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Could someone please give me a hint why this try and catch is not working? It throws a scanner exception instead of printing the message I expect.

import java.util.*;
import java.io.*;
import java.math.*;
import javax.swing.*;

public class Main {
    public static void main(String[] args) {
        Boolean test = true;
        while (test == true) {
            try {
                double x, y;
                String operator;
                Scanner scan = new Scanner(System.in);
                Scanner scan_2 = new Scanner(System.in);
                Scanner ScanOperator = new Scanner(System.in);
                System.out.println(" Enter a double value: ");
                x = scan.nextDouble();
                System.out.println(" Enter another double value: ");
                y = scan_2.nextDouble();
                System.out.println(" Enter a operator for the operation you want to execute, or X if you want to quit: ");
                operator = ScanOperator.nextLine();
                if (operator.equals("x") || operator.equals("X")) {
                    test = false;
                    System.out.println("No calculation was made!!!");
                System.out.println(Calculation(operator, x, y));
            } catch (NumberFormatException nfe) {
               JOptionPane.showMessageDialog(null,"Input must be a number.");

    public static double Calculation(String operator, double x, double y) {
        double result = 0;
        double myAdd = 0;
        double mySub = 0;
        double myMult = 0;
        double myDiv = 0;
        double myPower = 0;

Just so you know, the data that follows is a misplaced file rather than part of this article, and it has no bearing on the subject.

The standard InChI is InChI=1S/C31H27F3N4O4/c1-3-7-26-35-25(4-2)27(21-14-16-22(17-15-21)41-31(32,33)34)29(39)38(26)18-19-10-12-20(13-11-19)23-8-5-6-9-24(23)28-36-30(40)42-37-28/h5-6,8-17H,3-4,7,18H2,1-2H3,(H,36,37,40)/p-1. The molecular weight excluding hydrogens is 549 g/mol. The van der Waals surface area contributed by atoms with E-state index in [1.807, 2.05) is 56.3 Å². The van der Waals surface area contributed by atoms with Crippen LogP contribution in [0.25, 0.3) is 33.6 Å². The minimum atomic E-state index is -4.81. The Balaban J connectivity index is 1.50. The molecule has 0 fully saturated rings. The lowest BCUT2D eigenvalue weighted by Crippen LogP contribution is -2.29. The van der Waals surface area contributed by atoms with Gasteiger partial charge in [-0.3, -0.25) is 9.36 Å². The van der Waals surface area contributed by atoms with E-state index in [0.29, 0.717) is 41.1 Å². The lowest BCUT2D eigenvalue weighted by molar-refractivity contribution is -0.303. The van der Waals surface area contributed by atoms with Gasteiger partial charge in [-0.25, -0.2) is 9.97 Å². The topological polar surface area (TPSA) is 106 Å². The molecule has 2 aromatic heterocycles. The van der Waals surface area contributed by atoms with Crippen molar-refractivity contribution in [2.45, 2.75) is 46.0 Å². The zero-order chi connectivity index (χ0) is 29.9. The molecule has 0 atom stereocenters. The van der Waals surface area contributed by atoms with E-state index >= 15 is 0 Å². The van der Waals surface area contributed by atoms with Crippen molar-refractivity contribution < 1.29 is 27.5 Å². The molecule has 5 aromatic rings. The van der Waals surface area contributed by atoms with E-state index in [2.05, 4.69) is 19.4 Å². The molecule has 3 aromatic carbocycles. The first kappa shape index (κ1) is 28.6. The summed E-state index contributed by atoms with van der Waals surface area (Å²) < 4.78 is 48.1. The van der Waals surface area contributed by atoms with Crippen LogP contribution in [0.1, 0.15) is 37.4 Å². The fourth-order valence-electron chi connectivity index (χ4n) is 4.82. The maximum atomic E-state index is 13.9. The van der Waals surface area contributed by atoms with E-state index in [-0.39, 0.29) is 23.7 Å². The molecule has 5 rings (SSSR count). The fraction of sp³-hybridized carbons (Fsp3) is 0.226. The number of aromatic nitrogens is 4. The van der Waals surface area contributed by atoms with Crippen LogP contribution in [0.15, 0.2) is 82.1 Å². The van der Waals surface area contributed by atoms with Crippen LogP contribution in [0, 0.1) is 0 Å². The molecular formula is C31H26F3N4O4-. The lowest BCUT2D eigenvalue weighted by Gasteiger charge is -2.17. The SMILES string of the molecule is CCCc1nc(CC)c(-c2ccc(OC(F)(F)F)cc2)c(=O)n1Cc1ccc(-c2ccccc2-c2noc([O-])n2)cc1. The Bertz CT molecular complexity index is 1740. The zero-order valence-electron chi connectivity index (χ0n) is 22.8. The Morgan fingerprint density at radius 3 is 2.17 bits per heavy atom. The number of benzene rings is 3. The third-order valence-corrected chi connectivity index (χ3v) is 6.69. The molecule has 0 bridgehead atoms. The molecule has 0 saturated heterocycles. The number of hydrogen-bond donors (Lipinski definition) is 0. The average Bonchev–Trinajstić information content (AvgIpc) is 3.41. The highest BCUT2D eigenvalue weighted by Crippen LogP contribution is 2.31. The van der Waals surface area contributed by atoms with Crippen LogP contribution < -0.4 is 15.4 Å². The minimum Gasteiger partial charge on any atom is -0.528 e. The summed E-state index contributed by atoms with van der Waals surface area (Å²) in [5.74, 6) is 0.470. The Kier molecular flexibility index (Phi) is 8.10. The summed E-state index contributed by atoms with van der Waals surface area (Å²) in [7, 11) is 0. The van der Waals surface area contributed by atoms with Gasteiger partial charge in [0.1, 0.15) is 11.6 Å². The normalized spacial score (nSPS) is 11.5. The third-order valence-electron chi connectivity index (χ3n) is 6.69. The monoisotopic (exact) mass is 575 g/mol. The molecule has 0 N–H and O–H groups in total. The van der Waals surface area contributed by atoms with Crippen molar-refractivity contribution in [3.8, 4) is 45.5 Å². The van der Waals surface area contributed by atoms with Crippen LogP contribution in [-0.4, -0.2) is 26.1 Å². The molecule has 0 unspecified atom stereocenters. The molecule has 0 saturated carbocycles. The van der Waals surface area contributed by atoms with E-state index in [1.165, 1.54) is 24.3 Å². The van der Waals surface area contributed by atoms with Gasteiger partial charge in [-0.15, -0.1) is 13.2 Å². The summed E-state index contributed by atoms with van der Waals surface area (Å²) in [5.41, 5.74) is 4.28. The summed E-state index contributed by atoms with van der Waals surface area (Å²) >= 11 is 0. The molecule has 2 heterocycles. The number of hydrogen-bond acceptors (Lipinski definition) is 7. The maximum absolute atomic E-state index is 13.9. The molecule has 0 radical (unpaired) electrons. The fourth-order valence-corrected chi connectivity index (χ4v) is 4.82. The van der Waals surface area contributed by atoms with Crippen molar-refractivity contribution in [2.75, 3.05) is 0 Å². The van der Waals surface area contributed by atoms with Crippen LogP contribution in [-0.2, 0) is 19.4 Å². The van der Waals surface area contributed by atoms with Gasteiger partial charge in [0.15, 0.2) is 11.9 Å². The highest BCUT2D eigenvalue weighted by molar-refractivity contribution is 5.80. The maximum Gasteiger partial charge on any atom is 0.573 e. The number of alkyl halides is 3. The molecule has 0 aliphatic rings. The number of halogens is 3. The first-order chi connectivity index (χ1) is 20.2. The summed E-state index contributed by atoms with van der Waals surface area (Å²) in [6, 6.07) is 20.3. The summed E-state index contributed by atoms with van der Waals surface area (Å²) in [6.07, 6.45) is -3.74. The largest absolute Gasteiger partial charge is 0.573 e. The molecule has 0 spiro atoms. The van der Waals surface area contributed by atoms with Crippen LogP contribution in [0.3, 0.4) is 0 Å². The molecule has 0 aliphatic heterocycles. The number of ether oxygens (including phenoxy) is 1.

double myMod = 0;

        if (operator.equals("+")) {
            myAdd = x + y;
            result = myAdd;
        } else if (operator.equals("-")) {
            mySub = x - y;
            result = mySub;
        } else if (operator.equals("*")) {
            myMult = x * y;
            result = myMult;
        } else if (operator.equals("/")) {
            myDiv = x / y;
            result = myDiv;
        } else if (operator.equals("^")) {
            myPower = Math.pow(x, y);
            result = myPower;
        } else if (operator.equals("%")) {
            myMod = x % y;
            result = myMod;
        } else {

        return result;
share|improve this question
What does the exception tell you ? –  nos Jan 14 '10 at 23:04
This code is fine. I am able to run it as it is locally. –  Thunderhashy Jan 14 '10 at 23:11

7 Answers 7

Simple, the program throws ScannerException, but your try catch can only catch NumberFormatException, you need to add another catch clause in order to catch ScannerException, or catch only the generic Exception.

for example, when you say:

 } catch (NumberFormatException nfe) {     
     JOptionPane.showMessageDialog(null,"Input must be a number.");

that is only specifying how to catch NumberFormatException.
In order to catch all exceptions, you would need to make it:

 } catch (NumberFormatException nfe) {     
     JOptionPane.showMessageDialog(null,"Input must be a number.");
 }catch (Exception e){
     JOptionPane.showMessageDialog(null,"Generic exception caught");

In this case, the second catch would get everything that was not caught in the first catch because all exceptions extend the Exception class, you can catch all derived classes with that statement.

However, since catching Exception by itself is frowned upon, you could also do:

 } catch (NumberFormatException, ScannerException e) {